The 79th Venice International Film Festival witnessed a remarkable presence of Arab stars since the start of the session. More than one Arab star caught the eye by being on the red carpet at the festival or in the events, headed by Yousra and Hussein Fahmy, the president of the Cairo Film Festival, and director Amir Ramses, director of the Cairo Film and Media Festival, Raya Abi Rashid, and Kinda Alloush, as well as Tunisian star Dora, amid a strong presence of Arab stars in the festival activities.

Actress Kinda Alloush attended the screening of her movie “Exodus”, accompanied by Samer Al-Masry. Alloush caught the attention with her first public appearance after giving birth, as her film witnessed high praise from the audience after the end of its screening. Actor Amr Youssef was also present to support his wife Kinda Alloush at the festival and in the presentation of her movie “Exodus”.


The festival’s activities also witnessed the presence of other Arab stars, including Dhafer Al-Abidin, Haifa Al-Mansour, Sumaya Reda, Kawthar bin Haniyeh, and others.


Awards in previous editions

The film “44 or Legend of the Night”, the most prominent Moroccan cinematic work, won the “Venice Ginty” award at the Venice Film Festival in 1985 for the best feature film 1985, a work successfully directed by Ahmed Bouanani. The film “A Record of a Disappearance” won the “Lion of the Future” award presented by the festival in 1996, directed by Elia Suleiman.

The Tunisian film “Bint Familia” is considered one of the cinematic works that also won a special mention at the festival in 1997, as well as the “Elvira Notari” award in 2003. The Lebanese film “Flyer of Paper” by Lebanese director Randa Chahal, won an important award in Venice Film Festival, the “Laterna Magica” Film Award for Peace, and was among the films that were nominated for the Golden Lion for Best Film. The Jordanian work “Theeb” also won the Best Director award in the “Afaaq” competition, which was crowned by Naji Abu Nowar.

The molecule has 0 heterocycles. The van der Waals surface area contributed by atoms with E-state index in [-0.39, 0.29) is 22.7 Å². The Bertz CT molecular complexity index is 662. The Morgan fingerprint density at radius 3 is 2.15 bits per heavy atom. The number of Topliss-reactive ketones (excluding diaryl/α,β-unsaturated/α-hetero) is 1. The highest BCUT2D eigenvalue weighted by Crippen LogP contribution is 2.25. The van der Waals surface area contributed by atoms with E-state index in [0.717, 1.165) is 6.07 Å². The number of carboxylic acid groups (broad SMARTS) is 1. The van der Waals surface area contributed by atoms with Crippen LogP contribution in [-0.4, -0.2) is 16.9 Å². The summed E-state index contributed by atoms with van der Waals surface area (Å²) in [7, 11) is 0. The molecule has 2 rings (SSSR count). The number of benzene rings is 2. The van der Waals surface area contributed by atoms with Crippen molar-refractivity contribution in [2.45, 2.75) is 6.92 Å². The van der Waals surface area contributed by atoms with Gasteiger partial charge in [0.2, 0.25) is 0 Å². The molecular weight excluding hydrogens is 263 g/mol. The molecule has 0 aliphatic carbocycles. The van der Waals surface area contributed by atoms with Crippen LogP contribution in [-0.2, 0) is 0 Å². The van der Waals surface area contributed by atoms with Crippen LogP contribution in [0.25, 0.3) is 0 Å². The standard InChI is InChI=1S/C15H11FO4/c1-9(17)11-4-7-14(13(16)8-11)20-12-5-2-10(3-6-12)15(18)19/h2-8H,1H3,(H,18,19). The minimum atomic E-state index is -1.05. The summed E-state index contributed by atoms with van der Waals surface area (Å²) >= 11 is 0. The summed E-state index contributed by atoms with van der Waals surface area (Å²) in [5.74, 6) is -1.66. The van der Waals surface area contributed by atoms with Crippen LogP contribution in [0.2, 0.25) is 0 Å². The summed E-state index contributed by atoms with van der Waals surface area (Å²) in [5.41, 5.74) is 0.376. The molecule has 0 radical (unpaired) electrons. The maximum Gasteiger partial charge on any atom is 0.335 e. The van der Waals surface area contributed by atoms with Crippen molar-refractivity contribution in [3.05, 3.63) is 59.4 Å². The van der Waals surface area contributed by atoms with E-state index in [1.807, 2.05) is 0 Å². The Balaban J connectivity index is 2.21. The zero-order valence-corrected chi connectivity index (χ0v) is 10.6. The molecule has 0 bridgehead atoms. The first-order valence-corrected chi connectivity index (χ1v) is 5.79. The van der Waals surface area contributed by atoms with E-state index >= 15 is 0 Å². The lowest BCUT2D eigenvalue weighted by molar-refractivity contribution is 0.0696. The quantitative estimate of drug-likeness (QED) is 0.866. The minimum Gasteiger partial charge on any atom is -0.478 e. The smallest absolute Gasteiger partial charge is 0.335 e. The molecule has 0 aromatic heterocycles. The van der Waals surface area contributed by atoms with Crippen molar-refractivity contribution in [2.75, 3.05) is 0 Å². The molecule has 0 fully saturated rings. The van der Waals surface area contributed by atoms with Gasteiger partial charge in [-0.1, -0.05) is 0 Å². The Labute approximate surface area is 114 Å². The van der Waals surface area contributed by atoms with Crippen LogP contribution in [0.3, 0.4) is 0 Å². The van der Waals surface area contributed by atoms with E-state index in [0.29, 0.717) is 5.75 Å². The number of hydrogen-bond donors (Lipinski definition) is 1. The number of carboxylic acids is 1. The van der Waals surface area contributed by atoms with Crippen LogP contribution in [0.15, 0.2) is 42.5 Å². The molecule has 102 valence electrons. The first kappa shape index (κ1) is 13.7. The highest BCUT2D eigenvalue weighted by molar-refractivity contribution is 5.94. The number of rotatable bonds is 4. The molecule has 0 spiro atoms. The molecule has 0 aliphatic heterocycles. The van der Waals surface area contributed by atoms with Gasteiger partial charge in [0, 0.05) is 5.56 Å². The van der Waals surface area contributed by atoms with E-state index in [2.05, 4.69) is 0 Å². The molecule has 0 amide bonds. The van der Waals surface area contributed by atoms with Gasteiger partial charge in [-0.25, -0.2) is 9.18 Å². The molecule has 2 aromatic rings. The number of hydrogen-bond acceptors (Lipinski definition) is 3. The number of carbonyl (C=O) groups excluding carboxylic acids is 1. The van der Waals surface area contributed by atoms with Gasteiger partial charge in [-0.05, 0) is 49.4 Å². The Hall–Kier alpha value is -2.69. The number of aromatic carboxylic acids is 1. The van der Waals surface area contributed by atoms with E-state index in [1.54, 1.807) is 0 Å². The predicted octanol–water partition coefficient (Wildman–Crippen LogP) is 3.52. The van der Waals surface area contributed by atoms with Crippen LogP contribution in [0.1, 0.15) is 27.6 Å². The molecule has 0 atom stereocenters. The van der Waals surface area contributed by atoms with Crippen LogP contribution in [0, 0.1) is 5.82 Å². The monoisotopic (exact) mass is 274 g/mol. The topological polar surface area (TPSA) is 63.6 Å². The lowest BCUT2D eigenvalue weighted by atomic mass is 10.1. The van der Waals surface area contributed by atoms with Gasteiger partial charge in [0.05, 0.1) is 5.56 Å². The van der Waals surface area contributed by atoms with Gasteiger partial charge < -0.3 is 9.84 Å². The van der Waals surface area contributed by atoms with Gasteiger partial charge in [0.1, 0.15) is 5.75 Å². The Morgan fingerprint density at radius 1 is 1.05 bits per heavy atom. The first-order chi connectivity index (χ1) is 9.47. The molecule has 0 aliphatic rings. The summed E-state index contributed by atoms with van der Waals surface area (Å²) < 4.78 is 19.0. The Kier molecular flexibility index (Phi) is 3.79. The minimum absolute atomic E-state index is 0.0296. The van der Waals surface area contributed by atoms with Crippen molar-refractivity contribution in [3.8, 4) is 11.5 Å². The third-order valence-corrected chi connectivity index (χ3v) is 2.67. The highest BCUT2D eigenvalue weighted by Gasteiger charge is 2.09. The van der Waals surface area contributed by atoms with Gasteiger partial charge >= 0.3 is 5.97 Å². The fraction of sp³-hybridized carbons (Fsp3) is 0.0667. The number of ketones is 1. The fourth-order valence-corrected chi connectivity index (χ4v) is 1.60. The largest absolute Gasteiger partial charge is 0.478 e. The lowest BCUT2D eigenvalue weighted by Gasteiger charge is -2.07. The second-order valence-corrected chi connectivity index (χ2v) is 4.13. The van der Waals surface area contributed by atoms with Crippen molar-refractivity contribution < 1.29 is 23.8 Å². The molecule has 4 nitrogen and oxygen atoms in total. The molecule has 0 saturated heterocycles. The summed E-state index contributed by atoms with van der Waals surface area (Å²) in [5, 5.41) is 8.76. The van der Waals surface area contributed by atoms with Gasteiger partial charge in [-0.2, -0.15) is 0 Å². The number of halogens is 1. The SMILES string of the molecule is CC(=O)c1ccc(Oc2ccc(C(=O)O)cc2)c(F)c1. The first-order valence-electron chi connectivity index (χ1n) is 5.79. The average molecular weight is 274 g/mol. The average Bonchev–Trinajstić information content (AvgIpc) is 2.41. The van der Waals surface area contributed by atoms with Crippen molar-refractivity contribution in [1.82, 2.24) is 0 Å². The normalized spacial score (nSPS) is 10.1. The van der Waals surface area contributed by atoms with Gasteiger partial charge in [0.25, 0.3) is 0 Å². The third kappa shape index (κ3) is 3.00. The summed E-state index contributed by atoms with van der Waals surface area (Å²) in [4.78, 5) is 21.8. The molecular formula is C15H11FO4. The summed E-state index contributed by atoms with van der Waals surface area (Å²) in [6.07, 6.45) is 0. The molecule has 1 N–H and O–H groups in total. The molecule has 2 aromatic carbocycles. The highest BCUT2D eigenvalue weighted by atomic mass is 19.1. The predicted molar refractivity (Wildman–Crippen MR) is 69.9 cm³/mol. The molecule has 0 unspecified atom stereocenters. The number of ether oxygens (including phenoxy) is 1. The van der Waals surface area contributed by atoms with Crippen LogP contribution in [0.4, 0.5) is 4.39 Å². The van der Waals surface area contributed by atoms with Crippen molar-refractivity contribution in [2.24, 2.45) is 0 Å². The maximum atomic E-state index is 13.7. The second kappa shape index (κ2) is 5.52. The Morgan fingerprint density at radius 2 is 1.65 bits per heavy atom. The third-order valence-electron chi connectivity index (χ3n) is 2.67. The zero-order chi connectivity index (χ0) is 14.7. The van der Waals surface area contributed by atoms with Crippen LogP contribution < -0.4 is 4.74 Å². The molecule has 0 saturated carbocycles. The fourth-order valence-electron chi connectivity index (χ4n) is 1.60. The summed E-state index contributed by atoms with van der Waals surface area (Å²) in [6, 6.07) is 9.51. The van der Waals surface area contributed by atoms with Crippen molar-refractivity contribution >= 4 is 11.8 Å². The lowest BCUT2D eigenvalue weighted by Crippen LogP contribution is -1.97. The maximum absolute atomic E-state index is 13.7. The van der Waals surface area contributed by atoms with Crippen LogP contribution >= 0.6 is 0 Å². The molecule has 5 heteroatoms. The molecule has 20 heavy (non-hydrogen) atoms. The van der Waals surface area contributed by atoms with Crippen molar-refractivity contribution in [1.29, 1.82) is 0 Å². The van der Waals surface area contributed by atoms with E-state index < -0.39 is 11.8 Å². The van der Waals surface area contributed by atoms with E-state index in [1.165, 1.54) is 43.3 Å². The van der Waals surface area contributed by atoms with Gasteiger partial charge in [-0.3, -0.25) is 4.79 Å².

The film “Wadjda” by Saudi director Haifa Al-Mansour also won an important award from the festival in 2012, where it won the “Fanir Cinema” award, the International Federation of Artistic Cinema Award, as well as being nominated for the Best Film award in the “Afaq” competition. And this film was not the only one that director Haifaa Al-Mansour submitted to compete at the Venice Film Festival, but she was also able, through the film “The Perfect Candidate” in 2019, to compete for the Golden Lion Award for Best Cinematography, and the film was starring Mila Al-Zahrani and Khaled Abdel Rahman.

As for the Arab films that competed for the Venice Awards, the movie “A Man in My Life” by Egyptian director Youssef Chahine is considered one of the first Egyptian films that competed in the festival for the Golden Lion Award in Venice in 1961. Samira Ahmed and Shukri Sarhan participated in the film, and it was written by Abdul Rahman Al-Sharqawi Wajih Najib. The film “Beirut Al-Multaqa”, directed by Burhan Alawia, also participated in the festival, and the film was nominated for the same award in 1981. The film “An Egyptian Story” by Youssef Chahine, which deals with his autobiography, was also nominated for the same award in 1982, and the work starring Nour Sharif.


Awards in 2022

“All the Beauty and the Bloodshed” won the Golden Lion for Best Film

Grand Prix Silver Lion Jury: Saint Omer; Alice Diop


Best Director – Silver Lion: Luca Guadagnino, Bones and All


Special Jury Prize: Jafar Panahi, No Bears


Best Screenplay: Martin McDonagh, The Banshees of Inisherin


Best Actress: Cate Blanchett, Tar


Best Actor: Colin Farrell, The Banshees of Inisherin


Marcello Mastroianni Award for Best New Young Actor or Actress: Taylor Russell, Bones and All



Best Film: The Third World War, by Houman Seyidi

Best Director: Vera – Tizza Covi, Rainer Frimmel

Special Jury Prize: Bread and Salt by Damien Cukor

Best Actress: Vera Gemma, Vera

Best Actor: Mohsen Al-Tanbandeh, World War III

Best Screenplay: Fernando Gozzoni, Blanquita

Best Short Film: Snow in September, Lkhagvadulam Purev-Ochir

Lion of the Future Luigi De Laurentiis Venice Award: Alice Diop, Saint Omer


Venice Classics

Best Documentary Film: Fragments of Heaven. Dir: KD Davison

Best Restored Movie: Branded to Kill

Best Experience: The Man Who Couldn’t Leave


Grand Jury Prize

The main square by Pedro Harris

Special Jury Prize: German Heller, Eggscape